What the blurb says: “Autumn 1940, World War Two, the Blitz. Bombs are raining down, destroying the cities of Britain. In London, children are being removed from their families and taken to the country for safety. Teach Eve Parkins is in charge of one such group, and her destination is an empty and desolate house that appears to be sinking into the treacherous tidal marshes that surround it.
EEL MARSH HOUSE.
Far from home and with no alternative, Eve and the children move in. But soon it becomes apparent that there is someone else in the house; someone who is far deadlier than any number of German bombs …
The Woman in Black.”
I’ve long been a fan of Susan Hill’s The Woman in Black, having read the book and watched the play at the theatre, so I was intrigued to see how Martyn Waites approached the writing of a sequel.
I wasn’t disappointed.
Angel of Death is every bit as chilling, heart-thumping and edge-of-your-seat thrilling as the original.
The central character, Eve Parkins, is a courageous woman. Kind and fiercely protective of the children in her charge, she’s a more approachable teacher than her boss, Mrs Hogg. As they leave London she feels especially protective of one particular child, Edward, who has recently been orphaned.
It’s difficult to go into plot details without spoiling the story for you, but what I can say is that Eel Marsh House is every bit as scary as in the first story. Now it’s rotting, the mould eating away at its structure, decay destroying its contents. This story will have you looking at mould in a whole other way, and watching the shadows in case they start to follow you.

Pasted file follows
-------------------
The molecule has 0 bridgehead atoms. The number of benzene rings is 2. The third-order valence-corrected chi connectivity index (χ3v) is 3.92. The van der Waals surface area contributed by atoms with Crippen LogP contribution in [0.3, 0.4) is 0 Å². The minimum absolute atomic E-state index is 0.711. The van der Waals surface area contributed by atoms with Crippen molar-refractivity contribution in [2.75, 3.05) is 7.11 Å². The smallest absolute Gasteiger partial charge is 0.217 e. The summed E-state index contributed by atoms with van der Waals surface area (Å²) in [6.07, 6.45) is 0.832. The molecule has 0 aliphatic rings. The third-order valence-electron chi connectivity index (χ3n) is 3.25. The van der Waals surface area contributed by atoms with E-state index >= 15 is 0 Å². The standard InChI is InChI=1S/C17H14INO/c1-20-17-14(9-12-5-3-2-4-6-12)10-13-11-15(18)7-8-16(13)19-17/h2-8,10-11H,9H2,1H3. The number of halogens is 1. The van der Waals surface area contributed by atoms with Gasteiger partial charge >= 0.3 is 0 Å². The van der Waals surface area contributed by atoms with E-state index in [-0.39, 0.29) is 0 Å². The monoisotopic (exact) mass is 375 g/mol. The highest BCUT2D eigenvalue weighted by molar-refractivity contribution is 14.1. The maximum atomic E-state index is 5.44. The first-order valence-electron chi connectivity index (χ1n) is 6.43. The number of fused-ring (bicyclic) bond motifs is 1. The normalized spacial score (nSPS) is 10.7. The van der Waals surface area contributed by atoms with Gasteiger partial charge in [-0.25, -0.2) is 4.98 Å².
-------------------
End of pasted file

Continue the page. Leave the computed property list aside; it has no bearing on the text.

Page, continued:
When Eve, Mrs Hogg, and the children arrive at the house bad things start to happen. Edward becomes increasingly distant from Eve, his only solace found in an ancient and mouldy Mr Punch puppet. It isn’t long before Eve realises that they are not the house’s only occupants.
And as for The Woman in Black, well she’s a menacing presence. Watching. Manipulating. Killing.
Given that this is a sequel the presence and identity of the Woman is not a secret from the reader. She has more ‘on the page’ time than in the original book – you see her before the characters do, and because of her history you can guess what she’s thinking and you know what she’s capable of. But Waites still manages to keep the tension high, building the suspense towards a nail-biting, hiding-behind-a-cushion-as-you-read conclusion as The Woman in Black turns what should be a safe haven for the evacuees into a place more horrific than their worst nightmare.
[With thanks to Arrow Books and Hammer for my copy of The Woman in Black: Angel of Death]